GENERAL Motors is believed to have spent a five-figure sum on its ongoing battle to trade mark the winged Chevrolet Corvette badge, a Wheels special investigation has found.
The big spend, believed to be “tens of thousands of dollars” according to one source contacted by Wheels, adds weight to speculation that a Ford GT-fighting eighth-generation Corvette beer-budget supercar will be Australia-bound when it arrives in about 2019.
GM has been locked in a fight with IP Australia, the government body that polices trademarks, since 2013 to have a stylised version of the Corvette’s twin-flag badge approved for use in Australia.
However, the application was rejected early last year because the Chevrolet bowtie used on the badge too closely represents the Red Cross, the use of which is prohibited under the Geneva Conventions Act 1957. According to the convention, the symbol can only be used during time of conflict to indicate that the people or vehicles – typically medics, doctors and ambulances - that wear it shouldn't be fired on.
In the latest move, GM has applied for what is called a “divisional” application for a trade mark, watering down the original paperwork to give it more time to try and push through approval for the Corvette badge.
“A divisional application effectively allows the applicant to overcome an objection to the application by excluding some goods or services to which an objection relates thereby allowing the parent application to be registered for goods and/or services to which the objection does not relate,” Nicola Scheepers, a principal at intellectual property law firm Griffith Hack, said.
“The divisional application retains the original filing date of the parent application and the applicant then has more time to overcome the objection relating to the conflicting goods and/or services, which are now in the divisional application, without sacrificing the priority filing date of the application.”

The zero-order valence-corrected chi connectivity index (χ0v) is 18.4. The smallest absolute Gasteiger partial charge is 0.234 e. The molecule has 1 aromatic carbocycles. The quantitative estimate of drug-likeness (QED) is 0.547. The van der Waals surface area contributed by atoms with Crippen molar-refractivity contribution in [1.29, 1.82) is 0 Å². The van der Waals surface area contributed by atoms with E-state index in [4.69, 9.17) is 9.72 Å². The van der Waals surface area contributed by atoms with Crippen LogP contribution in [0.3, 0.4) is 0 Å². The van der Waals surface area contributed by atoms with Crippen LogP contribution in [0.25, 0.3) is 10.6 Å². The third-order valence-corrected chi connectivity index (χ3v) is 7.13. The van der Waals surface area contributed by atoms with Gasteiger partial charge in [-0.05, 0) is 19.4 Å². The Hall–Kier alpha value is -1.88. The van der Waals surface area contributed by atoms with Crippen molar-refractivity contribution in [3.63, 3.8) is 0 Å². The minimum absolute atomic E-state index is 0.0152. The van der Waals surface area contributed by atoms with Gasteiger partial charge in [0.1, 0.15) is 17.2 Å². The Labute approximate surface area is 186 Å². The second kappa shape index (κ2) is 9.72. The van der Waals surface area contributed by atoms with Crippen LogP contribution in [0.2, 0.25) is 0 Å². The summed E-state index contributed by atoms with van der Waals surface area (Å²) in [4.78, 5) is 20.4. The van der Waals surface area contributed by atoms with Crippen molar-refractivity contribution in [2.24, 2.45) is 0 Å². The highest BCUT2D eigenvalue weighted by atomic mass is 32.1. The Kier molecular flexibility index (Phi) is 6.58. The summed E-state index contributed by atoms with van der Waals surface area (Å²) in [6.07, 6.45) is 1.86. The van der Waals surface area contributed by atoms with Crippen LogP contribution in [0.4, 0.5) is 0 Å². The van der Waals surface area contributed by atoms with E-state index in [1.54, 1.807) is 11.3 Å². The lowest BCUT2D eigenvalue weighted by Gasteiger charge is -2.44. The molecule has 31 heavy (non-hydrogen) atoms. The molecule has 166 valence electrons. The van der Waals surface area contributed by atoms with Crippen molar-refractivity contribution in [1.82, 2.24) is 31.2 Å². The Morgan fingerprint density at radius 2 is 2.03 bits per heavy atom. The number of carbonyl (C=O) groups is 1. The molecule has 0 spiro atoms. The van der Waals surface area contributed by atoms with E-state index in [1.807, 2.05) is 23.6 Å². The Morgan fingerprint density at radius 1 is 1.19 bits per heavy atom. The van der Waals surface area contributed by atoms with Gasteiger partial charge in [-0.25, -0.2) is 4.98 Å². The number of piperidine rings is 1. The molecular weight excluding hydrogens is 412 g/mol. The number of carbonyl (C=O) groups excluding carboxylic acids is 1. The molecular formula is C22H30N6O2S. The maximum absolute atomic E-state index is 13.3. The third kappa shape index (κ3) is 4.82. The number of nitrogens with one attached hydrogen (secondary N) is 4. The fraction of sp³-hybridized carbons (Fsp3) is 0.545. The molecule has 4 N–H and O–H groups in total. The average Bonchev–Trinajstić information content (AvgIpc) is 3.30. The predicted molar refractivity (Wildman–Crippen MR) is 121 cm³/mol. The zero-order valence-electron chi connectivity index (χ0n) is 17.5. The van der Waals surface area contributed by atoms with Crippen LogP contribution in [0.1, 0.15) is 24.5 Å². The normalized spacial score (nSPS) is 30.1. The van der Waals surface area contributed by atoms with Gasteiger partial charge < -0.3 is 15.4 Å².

In other words, tweaking what the original trade mark application covers has bought GM more time to try and get it approved.
One source told Wheels it estimated GM had probably spent “tens of thousands of dollars” chasing after the trade mark. Another source suggested GM may need to ask Federal Defence Minister Marise Payne for an exemption to use the Chevrolet bowtie before it could be approved.
The next-generation Chevrolet Corvette, which could have its global reveal as early as April’s New York Motor Show, is believed to swap its mid front-engined, rear-drive layout for a more supercar-like mid-engine format designed to also house a Honda NSX-rivalling hybrid system.
Our first hint at the C8 Corvette came via spy images of a monstered Holden VE Commodore ute wearing a V8 engine inside the tray bed.
Little else is known about the project, apart from it is believed to be tapping into a shrunken-down version of the C7-gen Corvette’s aluminium spaceframe. Other images have shown what appear to be buttresses extending back from the cabin, which is believed to house a glass panel that shows off the engine bay.
Australian Mike Simcoe is leading the design of the next-gen Corvette as part of his role as the head of design at GM.
Adding weight to the mid-mount speculation is GM’s separate, more successful Australian trade mark application for “Zora”, the first name of the original Corvette’s creator, Zora Arkus-Duntov – known for his love of mid-engined designs.
Wheels has approached Holden for comment.